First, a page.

Grantland 2015 Finals NBA Shootaround: We Made It, Warriors
Adam Rifkin stashed this in Warriors!
How Andre Iguodala went from random free agent to Finals MVP in 2 years:
Circa the summer of 2013, the Warriors were just another team with some promising talent and vague aspirations to get better. In the Western Conference, this was about good enough to get you to the second round. There was chatter about coaxing Dwight Howard to the Bay Area, which seemed more about establishing the franchise’s credibility than anything else. Ultimately, when the Warriors ended up getting Andre Iguodala, it felt like a consolation prize. Where would he play? Was he actually going to make this team that much better?
Unless you’re heading to San Antonio or wherever LeBron happens to be playing, I always assume guys are lying when they say their free-agency decisions are about winning a championship. For Iguodala, that seemed like a far-fetched goal with the Warriors, even if Steph Curry were to ever figure out his ankle issues. I think the most prominent free agents the team had ever lured in my lifetime were Corey Maggette and Derek Fisher. At times, then, it seemed like Iguodala had come to the Warriors just to kick-start his dream of becoming a venture capitalist. He loved being in the Bay Area for the same reasons a lot of people love being there, punching up his interviews with references to Elon Musk or his killer investments. On the court, he became somewhat forgettable, going from All-Star and Olympian to second-unit guy while Steph and Klay ascended to all-world status and Draymond Green turned into a potential max player and straightedge Harrison Barnes flashed moments of aerial brilliance.
All of which makes what happened in the Finals so crazy. After last night’s game, Iggy spoke of his anxieties about replacing Andrew Bogut in the starting lineup. He had grown to cherish his role as the guy setting the tempo off the bench. He didn’t want to harsh the team’s vibe or upset his Aussie teammate. But it worked. In the parlance of Iggy’s tech bro buddies, he was #disruption personified, playing brave, chippy defense against LeBron, flopping a little when absolutely necessary. He wasn’t afraid to fail. It was remarkable to see him step up to the line with a swagger that belied his abhorrent stroke. There’s no way this was what Iggy and the team’s brain trust envisioned a couple of summers ago, not starting a game all season and then walking away with the Finals MVP trophy.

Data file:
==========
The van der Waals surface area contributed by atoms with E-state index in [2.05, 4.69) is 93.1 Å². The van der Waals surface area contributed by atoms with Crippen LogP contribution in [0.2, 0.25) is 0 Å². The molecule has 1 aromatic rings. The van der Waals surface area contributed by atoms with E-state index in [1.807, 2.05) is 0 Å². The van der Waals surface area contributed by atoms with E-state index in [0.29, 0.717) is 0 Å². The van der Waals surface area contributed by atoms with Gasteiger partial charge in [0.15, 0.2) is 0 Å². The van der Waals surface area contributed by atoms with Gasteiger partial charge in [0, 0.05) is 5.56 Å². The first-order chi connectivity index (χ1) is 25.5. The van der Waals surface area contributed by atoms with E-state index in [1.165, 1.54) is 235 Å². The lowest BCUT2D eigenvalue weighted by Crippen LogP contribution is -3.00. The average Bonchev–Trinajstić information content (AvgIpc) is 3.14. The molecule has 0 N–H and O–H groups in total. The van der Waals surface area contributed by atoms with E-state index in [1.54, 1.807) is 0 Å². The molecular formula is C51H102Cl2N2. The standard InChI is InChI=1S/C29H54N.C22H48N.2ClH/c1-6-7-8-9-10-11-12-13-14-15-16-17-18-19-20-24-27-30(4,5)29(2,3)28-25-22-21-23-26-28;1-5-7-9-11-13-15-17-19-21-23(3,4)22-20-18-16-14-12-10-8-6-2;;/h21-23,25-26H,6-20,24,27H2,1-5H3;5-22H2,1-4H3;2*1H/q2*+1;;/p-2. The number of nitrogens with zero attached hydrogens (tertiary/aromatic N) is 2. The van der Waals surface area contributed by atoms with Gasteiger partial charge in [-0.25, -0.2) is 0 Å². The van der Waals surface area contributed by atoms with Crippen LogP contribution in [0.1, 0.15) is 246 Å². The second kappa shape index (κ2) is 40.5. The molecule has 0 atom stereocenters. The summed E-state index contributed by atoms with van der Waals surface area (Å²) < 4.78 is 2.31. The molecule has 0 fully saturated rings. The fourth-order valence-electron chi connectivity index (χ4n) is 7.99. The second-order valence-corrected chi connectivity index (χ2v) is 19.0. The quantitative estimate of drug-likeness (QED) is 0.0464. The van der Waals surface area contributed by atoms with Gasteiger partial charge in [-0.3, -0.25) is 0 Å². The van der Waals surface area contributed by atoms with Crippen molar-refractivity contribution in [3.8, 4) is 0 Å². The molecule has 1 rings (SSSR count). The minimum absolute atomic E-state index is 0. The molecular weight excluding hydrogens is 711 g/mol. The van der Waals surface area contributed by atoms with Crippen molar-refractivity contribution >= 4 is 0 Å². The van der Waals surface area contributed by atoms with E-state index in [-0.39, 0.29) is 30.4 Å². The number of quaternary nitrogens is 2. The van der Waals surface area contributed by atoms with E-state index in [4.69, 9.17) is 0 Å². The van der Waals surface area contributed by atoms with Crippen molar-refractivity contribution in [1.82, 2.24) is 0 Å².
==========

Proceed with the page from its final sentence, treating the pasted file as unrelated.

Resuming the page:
The 2015 Warriors represent a change in who can win the NBA Finals:
There’s a lot to learn from the 2014-15 Golden State Warriors. They’re champions, and they’re also the quintessential NBA team of right now. They dominate both ends of the floor with newfangled approaches that emblematize the most important trends. They have a deep and versatile roster. On defense, everyone can guard multiple positions. On offense, they have superb ball movement (the Dubs led the league in assists) and make tons of 3s. They just won the Finals using Draymond Green as their starting center. Their point guard is not only reinventing the way we look at “score first” PGs, he’s reshaping the way we think about perimeter scoring in general. Hell, he invented a new way to posterize dudes, 25 feet from the basket.
The Warriors just beat a much bigger, stronger team, and that alone is instructive. In simpler times, with guys like LeBron James, Timofey Mozgov, and Tristan Thompson, the Cavs would’ve just bulled over these tiny small-ball dudes. But in the age of pace and space, the best floor-spreading, jump-shooting team is just the best team. There were times in the fourth quarter of Game 6, as the Cavs tried to mount a final comeback, when I found myself thinking that Cleveland had brought a knife to a gunfight. You can’t put J.R. Smith and James in a shooting contest against Curry and expect to win. These are our times, and the Warriors are our champs.